3. EAT FOODS RICH IN CALCIUM & VITAMIN D
Hormonal changes during menopause can cause bones to weaken, increasing the risk of osteoporosis. Calcium and vitamin D are linked to good bone health, so it’s important to get enough of these nutrients in your diet. Adequate vitamin D intake in postmenopausal women is also associated with a lower risk of hip fractures due to weak bones.
Many foods are calcium-rich, including dairy products like yogurt, milk and cheese. Green, leafy vegetables such as kale, collard greens and spinach have lots of calcium too. It’s also plentiful in tofu, beans, sardines and other foods. Additionally, calcium-fortified foods are also good sources, including certain cereals, fruit juice or milk alternatives.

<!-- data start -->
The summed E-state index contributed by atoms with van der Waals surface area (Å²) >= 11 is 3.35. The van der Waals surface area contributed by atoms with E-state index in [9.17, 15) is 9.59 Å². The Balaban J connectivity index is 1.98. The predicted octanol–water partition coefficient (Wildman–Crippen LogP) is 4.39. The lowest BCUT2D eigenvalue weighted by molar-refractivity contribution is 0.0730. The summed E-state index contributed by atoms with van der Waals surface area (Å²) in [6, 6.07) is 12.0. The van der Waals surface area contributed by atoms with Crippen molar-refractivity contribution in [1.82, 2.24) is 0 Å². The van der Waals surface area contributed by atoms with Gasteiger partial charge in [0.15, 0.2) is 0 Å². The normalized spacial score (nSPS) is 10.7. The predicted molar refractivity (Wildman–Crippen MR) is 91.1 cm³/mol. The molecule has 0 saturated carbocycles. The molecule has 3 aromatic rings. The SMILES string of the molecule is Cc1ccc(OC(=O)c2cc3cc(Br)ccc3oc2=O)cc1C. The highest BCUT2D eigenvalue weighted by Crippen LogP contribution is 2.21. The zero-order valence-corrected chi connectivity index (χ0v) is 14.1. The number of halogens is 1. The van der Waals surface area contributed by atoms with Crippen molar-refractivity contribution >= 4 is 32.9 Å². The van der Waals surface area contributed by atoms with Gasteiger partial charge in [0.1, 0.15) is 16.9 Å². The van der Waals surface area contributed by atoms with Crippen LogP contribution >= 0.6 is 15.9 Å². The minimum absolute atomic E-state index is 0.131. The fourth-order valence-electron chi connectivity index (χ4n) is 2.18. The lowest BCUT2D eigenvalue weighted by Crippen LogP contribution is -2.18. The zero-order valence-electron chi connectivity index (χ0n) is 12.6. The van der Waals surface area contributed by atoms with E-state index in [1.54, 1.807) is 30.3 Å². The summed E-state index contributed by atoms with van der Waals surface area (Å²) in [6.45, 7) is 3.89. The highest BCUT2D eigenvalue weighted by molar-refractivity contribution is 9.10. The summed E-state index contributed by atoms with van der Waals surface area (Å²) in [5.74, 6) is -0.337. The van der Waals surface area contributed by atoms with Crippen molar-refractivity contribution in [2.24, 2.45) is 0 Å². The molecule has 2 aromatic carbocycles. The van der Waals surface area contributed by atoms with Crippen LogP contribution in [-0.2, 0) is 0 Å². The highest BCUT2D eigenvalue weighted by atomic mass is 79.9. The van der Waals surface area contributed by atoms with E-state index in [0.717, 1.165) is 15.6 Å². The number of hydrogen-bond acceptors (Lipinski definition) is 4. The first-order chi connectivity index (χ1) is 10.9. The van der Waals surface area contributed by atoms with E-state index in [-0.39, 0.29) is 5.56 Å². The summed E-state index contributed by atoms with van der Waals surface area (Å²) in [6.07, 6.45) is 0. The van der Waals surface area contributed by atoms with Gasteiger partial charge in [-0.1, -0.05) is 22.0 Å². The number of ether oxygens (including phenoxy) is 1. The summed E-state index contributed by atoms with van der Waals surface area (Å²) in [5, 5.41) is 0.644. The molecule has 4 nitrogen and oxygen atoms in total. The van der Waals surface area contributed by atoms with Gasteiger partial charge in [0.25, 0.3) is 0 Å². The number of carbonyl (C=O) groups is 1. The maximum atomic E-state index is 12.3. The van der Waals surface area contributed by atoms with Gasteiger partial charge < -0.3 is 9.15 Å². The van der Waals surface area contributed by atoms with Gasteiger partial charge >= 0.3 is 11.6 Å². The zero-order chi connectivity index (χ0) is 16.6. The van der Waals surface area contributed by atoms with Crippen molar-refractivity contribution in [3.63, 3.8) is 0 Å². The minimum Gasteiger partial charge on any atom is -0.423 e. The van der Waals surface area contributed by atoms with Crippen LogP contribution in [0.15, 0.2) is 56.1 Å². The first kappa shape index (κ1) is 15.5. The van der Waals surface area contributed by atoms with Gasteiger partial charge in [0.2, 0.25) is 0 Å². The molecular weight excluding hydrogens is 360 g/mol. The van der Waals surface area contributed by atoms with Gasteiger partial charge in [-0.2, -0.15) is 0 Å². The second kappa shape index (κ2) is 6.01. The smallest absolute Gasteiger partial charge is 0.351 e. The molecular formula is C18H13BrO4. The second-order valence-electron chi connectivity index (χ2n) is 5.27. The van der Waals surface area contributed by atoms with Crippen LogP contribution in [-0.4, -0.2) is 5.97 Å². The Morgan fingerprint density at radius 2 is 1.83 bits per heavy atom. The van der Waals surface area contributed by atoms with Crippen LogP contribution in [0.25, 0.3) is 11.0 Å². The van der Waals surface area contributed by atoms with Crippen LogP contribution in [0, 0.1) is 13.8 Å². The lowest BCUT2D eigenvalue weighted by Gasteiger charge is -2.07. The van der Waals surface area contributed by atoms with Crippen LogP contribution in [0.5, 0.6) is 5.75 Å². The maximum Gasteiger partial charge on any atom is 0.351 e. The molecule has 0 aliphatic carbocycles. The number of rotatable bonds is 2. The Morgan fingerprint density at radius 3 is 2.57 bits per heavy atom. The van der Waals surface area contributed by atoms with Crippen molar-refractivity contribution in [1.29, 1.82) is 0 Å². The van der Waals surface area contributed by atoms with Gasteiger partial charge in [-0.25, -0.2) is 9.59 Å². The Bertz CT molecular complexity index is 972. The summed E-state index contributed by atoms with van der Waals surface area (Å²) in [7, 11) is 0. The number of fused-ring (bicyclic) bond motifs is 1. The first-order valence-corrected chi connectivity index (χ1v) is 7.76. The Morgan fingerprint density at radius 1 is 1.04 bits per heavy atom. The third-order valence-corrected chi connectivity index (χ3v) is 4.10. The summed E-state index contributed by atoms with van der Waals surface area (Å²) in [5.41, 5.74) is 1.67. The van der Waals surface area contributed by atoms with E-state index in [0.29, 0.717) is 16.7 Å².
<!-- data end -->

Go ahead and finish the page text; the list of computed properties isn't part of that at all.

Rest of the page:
Sunlight is your main source of vitamin D, since your skin produces it when exposed to the sun. However, as you get older, your skin gets less efficient at making it. If you aren’t out in the sun much or if you cover up your skin, either taking a supplement or increasing food sources of vitamin D may be important.
Rich dietary sources include oily fish, eggs, cod liver oil and foods fortified with vitamin D.